Cloud computing – what does it mean for online gambling?
by Tibor Simic
Cloud computing is the buzz of the IT industry. The top players – including Microsoft, IBM, Google and the dot-com champion Amazon – compete to be associated with the term. It has already crossed paths with the online gambling business, for example, in March, when UK-based egaming operator Bet365 announced that the new version of its in-play betting will be dramatically cutting down latency, courtesy of their brand-new private cloud. This suggests opportunities for the tech-savvy gaming operation, but it does not help that there seems to be a lack of clarity about what precisely cloud computing is, how it works, and where it fits in the overall picture.

Cloud computing is one of the ways to provide computing resources, anything from storage and bandwidth, to software suites, to the entire deployment platform for your own products. The twist is that resources come from a seemingly infinite pool, on demand, everywhere within the reach of a network connection, with negligible or zero configuration on the user’s part. This is in contrast to the traditional approach, where the user must own an actual piece of hardware or a copy of software to use them. 

A cloud storage service is to a hard disk what a tap is to bottled water.
Many familiar services – which you perhaps use every day – can technically be described as “cloud computing”, such as your webmail account, an image-sharing service, or a web-based game. However, the term is not so much a technical definition as an image, used by the marketing and the media to convey the idea of a remote service replacing an on-site product, presumably by being more convenient, flexible and cheaper.
The “water supply,” to extend our tap metaphor, is typically a highly distributed system, possibly built from commodity hardware, that is very easy to scale by plugging and unplugging machines as needed. The resulting economies of scale are a major part of cloud computing’s appeal. The “supply” may provide computer capacity to sell to the public (“public cloud”), use within an organisation (“private cloud”), or share among a limited number of organisations (“hybrid cloud”.) By the process of virtualisation, “raw” computer capacity is served to the end user as a virtual piece of familiar technology – for example, a virtual server.
So, what can all this do for your business?
Perhaps you’re a startup. In that case, buying from a public cloud, such as Amazon EC2, is ideal to turn fixed hosting costs into variable expenses. You could pay for a cheap amount of service to maintain online presence, and, if your offering suddenly turns into a runaway hit, you can charge up your virtual server with a click of a mouse, for as long as the demand is high.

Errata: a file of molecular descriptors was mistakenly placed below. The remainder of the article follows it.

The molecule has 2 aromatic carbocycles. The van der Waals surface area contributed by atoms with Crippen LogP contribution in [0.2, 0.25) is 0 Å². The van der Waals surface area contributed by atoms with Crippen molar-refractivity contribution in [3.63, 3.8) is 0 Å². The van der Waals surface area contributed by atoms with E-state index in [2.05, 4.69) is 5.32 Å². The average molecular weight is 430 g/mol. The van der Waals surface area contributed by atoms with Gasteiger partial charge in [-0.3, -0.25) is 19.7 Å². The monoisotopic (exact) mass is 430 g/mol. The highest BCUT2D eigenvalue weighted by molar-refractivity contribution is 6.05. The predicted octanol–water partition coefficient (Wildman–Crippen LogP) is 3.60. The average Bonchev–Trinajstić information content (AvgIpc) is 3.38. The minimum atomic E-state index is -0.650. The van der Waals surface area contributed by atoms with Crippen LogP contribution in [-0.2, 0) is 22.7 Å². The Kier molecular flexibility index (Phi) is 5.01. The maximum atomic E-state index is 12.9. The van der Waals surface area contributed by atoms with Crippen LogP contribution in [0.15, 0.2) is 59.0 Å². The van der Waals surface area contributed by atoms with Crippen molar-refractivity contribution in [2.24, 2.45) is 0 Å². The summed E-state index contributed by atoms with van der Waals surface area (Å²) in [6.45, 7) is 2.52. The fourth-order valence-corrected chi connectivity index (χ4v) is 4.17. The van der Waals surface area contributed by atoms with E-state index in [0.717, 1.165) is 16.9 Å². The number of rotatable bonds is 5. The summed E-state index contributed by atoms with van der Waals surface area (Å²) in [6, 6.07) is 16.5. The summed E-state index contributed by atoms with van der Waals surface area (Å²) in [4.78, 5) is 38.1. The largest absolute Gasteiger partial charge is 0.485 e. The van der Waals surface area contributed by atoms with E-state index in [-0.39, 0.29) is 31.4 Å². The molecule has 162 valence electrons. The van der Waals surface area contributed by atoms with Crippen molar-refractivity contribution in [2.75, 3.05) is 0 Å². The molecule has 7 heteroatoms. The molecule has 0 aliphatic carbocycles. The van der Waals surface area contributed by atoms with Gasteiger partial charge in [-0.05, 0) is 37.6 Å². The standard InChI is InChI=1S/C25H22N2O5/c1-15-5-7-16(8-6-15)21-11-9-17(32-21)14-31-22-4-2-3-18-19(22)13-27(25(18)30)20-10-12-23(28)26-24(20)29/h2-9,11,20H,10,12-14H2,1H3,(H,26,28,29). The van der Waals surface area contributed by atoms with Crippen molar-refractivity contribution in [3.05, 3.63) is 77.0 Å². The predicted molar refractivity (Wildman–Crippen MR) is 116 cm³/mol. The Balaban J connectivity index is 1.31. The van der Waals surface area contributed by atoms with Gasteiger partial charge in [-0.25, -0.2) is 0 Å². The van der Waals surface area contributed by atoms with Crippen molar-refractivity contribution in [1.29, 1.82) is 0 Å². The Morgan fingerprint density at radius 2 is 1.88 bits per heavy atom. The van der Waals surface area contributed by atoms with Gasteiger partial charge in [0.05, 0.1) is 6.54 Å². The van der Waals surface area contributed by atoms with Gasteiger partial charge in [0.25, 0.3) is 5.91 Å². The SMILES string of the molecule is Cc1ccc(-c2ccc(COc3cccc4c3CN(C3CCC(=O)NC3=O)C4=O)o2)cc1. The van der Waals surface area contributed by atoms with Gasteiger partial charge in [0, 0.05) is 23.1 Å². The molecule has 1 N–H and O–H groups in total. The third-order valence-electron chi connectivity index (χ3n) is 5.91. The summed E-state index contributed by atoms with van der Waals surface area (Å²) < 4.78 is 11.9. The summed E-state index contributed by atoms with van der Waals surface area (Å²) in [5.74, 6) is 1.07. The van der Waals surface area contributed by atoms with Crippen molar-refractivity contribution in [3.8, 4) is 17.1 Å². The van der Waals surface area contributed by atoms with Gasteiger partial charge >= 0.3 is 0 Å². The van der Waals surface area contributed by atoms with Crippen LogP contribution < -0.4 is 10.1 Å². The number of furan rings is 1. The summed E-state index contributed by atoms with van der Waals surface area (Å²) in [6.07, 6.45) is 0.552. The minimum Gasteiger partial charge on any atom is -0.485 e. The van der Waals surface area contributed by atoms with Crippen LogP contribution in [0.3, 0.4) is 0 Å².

Or maybe you’re a large enterprise with a private cloud in the budget. 
Elasticity will work for you, too. If you can take disk and RAM away from your (virtual) .us server and add them to your .im server with a single click, you will utilize your data centre more efficiently at no additional expense.
Or, why not provide a cloud service yourself? The entertainment industry has already begun looking into ways to capitalize on this, and an answer appears to lie in bringing cloud computing to handheld devices. Optimized for network connectivity, but with limited on-board resources, smartphones, tablets and netbooks fit well in the cloud computing model. Companies such as Canonical, the makers of the Ubuntu operating system, run media shops which store the purchases in a cloud and stream them to iPhone and Android devices on demand. Cloud gaming, a fairly recent development, crunches 3D in the cloud and streams it to devices that could not create such sophisticated graphics on their own capabilities. This market is still experimental, and perhaps you can be the first to put gorgeous 3D croupiers on digital lifestyle lovers’ Chromebooks and Iconias. 
Security and stability are crucial and complex issues. Arguably, cloud computing offers some advantages in both areas, such as attendance by dedicated security teams and the ability to remove failed or compromised servers without taking the entire system offline.
However, this has not always proven true.
In April 2011, Amazon’s EC2 cloud inexplicably crashed, pulling the plug on thousands of websites, including Web 2.0 flagships Foursquare and Reddit. The same month, a successful hacking attack on Sony’s PlayStation Network put 70 million subscribers at risk of identity theft and greatly damaged Sony’s reputation. These incidents show that cloud computing tends to put all the eggs in one technological basket. While no online service is immune to hacking or crashing, the failure of a cloud is catastrophic.
Overall, despite its pitfalls, cloud computing is a new paradigm – it has been gaining momentum since 2006 – that has already introduced significant changes in how computing power is delivered and used. Today, its appeal lies in variable costs, convenience and scalability. In the future, we may see these characteristics become the driving factors of innovation in delivering the next generation of attractive, immersive experiences to millions of handhelds and computers. The paths of the IT and gaming industry are bound to cross with increasing frequency in the years to come.

About GBGC:
GBGC is an independent, specialist gambling consultancy firm dedicated to providing gambling data, research, industry trends, and advice to the international gambling industry.
GBGC also produces the comprehensive Global Gambling Report, currently in its sixth edition, as well as online gambling statistics and analysis on the Interactive Gambling sector.
The gambling statistics and forecasts that are contained within the Global Gambling Report have become widely recognised within the industry, the financial community and the Media, as the industry standard for sizing both the online and offline gambling markets.